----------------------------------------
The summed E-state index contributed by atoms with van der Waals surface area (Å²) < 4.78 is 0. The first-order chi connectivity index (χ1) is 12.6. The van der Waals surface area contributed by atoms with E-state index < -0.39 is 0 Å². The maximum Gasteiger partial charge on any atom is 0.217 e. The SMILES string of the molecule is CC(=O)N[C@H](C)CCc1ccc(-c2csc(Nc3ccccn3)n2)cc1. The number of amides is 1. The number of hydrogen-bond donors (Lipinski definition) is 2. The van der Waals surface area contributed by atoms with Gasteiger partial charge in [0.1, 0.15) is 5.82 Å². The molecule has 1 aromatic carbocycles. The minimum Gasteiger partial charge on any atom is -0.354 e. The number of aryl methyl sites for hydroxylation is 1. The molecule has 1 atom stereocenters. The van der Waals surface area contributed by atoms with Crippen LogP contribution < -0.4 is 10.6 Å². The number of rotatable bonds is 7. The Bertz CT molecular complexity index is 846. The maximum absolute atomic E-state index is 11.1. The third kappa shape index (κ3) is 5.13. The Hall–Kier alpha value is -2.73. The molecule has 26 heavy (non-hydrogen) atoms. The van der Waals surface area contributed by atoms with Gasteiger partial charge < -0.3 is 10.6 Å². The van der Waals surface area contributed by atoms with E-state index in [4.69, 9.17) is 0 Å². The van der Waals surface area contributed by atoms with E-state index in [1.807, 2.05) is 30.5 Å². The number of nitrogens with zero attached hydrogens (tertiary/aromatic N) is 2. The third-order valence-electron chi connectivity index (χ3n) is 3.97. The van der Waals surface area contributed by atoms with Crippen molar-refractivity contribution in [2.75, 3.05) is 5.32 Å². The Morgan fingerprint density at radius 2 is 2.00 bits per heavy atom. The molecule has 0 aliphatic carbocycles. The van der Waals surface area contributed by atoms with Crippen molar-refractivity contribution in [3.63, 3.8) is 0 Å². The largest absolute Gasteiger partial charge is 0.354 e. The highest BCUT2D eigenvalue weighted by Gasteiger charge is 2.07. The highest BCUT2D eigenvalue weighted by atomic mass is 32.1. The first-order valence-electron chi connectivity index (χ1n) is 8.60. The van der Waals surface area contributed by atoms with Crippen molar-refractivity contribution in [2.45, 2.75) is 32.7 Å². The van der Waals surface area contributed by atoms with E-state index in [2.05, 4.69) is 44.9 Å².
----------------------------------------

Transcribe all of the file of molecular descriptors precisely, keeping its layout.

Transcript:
The summed E-state index contributed by atoms with van der Waals surface area (Å²) < 4.78 is 0. The first-order chi connectivity index (χ1) is 12.6. The van der Waals surface area contributed by atoms with E-state index < -0.39 is 0 Å². The maximum Gasteiger partial charge on any atom is 0.217 e. The SMILES string of the molecule is CC(=O)N[C@H](C)CCc1ccc(-c2csc(Nc3ccccn3)n2)cc1. The number of amides is 1. The number of hydrogen-bond donors (Lipinski definition) is 2. The van der Waals surface area contributed by atoms with Gasteiger partial charge in [0.1, 0.15) is 5.82 Å². The molecule has 1 aromatic carbocycles. The minimum Gasteiger partial charge on any atom is -0.354 e. The number of aryl methyl sites for hydroxylation is 1. The molecule has 1 atom stereocenters. The van der Waals surface area contributed by atoms with Crippen LogP contribution < -0.4 is 10.6 Å². The number of rotatable bonds is 7. The Bertz CT molecular complexity index is 846. The maximum absolute atomic E-state index is 11.1. The third kappa shape index (κ3) is 5.13. The Hall–Kier alpha value is -2.73. The molecule has 26 heavy (non-hydrogen) atoms. The van der Waals surface area contributed by atoms with Gasteiger partial charge < -0.3 is 10.6 Å². The van der Waals surface area contributed by atoms with E-state index in [4.69, 9.17) is 0 Å². The van der Waals surface area contributed by atoms with E-state index in [1.807, 2.05) is 30.5 Å². The number of nitrogens with zero attached hydrogens (tertiary/aromatic N) is 2. The third-order valence-electron chi connectivity index (χ3n) is 3.97. The van der Waals surface area contributed by atoms with Crippen molar-refractivity contribution in [2.75, 3.05) is 5.32 Å². The Morgan fingerprint density at radius 2 is 2.00 bits per heavy atom. The molecule has 0 aliphatic carbocycles. The van der Waals surface area contributed by atoms with Crippen molar-refractivity contribution in [3.63, 3.8) is 0 Å². The largest absolute Gasteiger partial charge is 0.354 e. The highest BCUT2D eigenvalue weighted by Gasteiger charge is 2.07. The highest BCUT2D eigenvalue weighted by atomic mass is 32.1. The first-order valence-electron chi connectivity index (χ1n) is 8.60. The van der Waals surface area contributed by atoms with Crippen molar-refractivity contribution in [2.45, 2.75) is 32.7 Å². The van der Waals surface area contributed by atoms with E-state index in [2.05, 4.69) is 44.9 Å².